Heading Home: The Tale of Team Israel” is a charming yet profound look at Jewish identity, Jewish sports stereotypes and Israeli society. The documentary aims to tell the Cinderella-like story of Team Israel’s sixth-place finish at the World Baseball Classic (WBC). While coming in sixth may not appear impressive, the documentarians tell a story that has audiences cheering this near-miracle of Jewish sportsmanship.

Team Israel’s tale begins in 2016 in Brooklyn when Israel’s national baseball team—almost an oxymoron, in that there were only two Israeli citizens on the team—unexpectedly beat Great Britain and qualified to play in the 2017 WBC. It was also an opportunity for American players—many of whom were nominally Jewish or Jewish in name only—to travel to the country for which they were playing.

The filmmakers originally intended for the film’s focus to be on the players—a number of whom played in the American major leagues—exploring Israel. Ty Kelly played for the Mets and feels, as the son of a Jewish mother, that his Jewish identity is a technicality. On the other hand, Josh Zeid has worn a Star of David necklace since his bar mitzvah. Team Israel’s pitcher, Zeid sermonized about Jackie Robinson and the importance of his inclusion when he was called to the Torah. Another player, Cody Decker, recalls dealing with blatant anti-Semitism when he played in the minor leagues.

For most of the players, it was their first trip to Israel and their first immersive experience with Judaism. Jeremy Newberger, a producer and director of the documentary, told Haaretz: “It was amazing to see them experience, for the first time, a country they would soon represent on the world stage. They formed a deep connection with Israel during our visit, which both upped their game and raised the stakes for the WBC tournament. They were now playing for their homeland and for the hundreds of young baseball-playing fans they met along the way in Israel.”

During their Israel trip, team members clearly enjoy practicing in front of fans, many of them American immigrants who recognize them. The players also interest a number of Israelis in the game. They sign balls and kippot for excited Israeli kids. The team is also on hand to break ground for Israel’s first formal baseball field in Beit Shemesh. A sports complex in Ra’anana with a new baseball field is named for Ezra Schwartz, a Maimonides graduate who grew up in Sharon and was murdered in a terrorist attack in Israel in 2015.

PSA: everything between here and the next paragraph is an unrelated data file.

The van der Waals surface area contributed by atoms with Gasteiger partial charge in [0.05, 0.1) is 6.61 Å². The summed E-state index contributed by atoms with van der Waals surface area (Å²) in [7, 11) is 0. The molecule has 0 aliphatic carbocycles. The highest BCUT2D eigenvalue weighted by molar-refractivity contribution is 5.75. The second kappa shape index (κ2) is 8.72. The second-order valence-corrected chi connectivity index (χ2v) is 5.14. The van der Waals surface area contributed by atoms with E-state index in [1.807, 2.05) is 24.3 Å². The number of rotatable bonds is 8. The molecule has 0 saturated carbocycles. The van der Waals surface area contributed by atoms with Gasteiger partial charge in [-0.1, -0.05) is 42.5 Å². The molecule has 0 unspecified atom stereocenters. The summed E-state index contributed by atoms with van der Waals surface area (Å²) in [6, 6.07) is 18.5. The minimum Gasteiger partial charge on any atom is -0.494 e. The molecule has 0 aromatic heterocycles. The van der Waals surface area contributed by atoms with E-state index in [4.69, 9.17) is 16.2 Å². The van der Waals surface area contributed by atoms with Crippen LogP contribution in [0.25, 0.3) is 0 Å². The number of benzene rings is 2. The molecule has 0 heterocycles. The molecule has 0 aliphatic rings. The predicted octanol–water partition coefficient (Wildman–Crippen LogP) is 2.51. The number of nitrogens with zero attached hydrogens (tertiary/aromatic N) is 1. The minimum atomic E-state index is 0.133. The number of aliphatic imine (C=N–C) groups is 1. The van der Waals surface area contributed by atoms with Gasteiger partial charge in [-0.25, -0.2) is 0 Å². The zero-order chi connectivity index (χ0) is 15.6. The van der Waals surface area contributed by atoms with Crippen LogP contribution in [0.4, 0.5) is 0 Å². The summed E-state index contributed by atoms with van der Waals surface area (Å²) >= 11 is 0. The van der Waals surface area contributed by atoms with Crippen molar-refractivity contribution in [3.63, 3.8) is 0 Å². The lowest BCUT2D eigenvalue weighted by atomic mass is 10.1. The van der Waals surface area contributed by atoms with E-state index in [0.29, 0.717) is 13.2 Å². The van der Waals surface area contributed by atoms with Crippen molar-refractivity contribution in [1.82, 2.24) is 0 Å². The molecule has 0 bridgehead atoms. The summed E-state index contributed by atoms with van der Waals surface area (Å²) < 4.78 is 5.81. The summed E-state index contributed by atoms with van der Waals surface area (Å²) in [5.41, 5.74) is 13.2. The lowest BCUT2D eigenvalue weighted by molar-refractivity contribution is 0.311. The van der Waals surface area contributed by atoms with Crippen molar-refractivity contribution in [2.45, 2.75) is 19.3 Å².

Israeli politics comes into play when Zeid visits a shop in the Arab section of the Old City. The friendly Palestinian owner, Sammy, is intent on finding Zeid the right T-shirt until Zeid asks him if he will root for Team Israel in the semifinals in Korea. It’s both an awkward and poignant moment between the two men. Sammy bluntly tells Zeid that he has difficulty as a Palestinian in Israel cheering for him and his teammates. The filmmakers don’t turn away from the reality that not every interaction between Israelis and Palestinians has a happy ending. That’s where the fairytale aspect of this film becomes complicated and upended.

The team’s visit to Yad Vashem is emotional for Ike Davis, who, by his own description, is the son of a “redneck” former major leaguer and a “hippie” Jewish mother from New York. Davis once pitched for the Mets, the Yankees and the Pittsburgh Pirates. At the Holocaust shrine, he remembers that he first learned about the Holocaust when he had to put together a family tree for a school project. He discovered that most of the family members on his mother’s side had been murdered in the Holocaust.

While their time in Israel is meaningful, Team Israel’s games in South Korea and Japan go by in a blur. In South Korea, the team not only beats the host Korean team but also defeats the Chinese team and the well-positioned Netherlands team. In South Korea, Team Israel went from 200-to-1 odds to make it to the second round of play in Tokyo. It’s moving to not only witness them play so well, but also to see them remove their baseball caps for the Israeli national anthem and wearing kippot underneath.

Throughout their travels, Team Israel’s adopted mascot “The Mensch on a Bench” accompanies them. Originally a goofy rejoinder to “The Elf on the Shelf,” the gigantic tallis-wearing doll fascinates the crowds in South Korea and Japan. However, Team Israel does not advance past the second round of play in Japan. Victorious against Cuba in the first game, they lose to Japan and then to the Netherlands.

However, their story does not end in Japan. These players have come to appreciate and embrace aspects of their Jewish identity. Aside from telling an underdog story, the filmmakers have movingly shown that these young men have grappled with what it means to represent the Jewish people to the world, to each other and ultimately to themselves.

Producer Jeremy Newberger and Team Israel player Jeremy Bleich will be on hand for the film’s premiere on Friday, Dec. 14, at West Newton Cinema. Find showtimes and tickets here.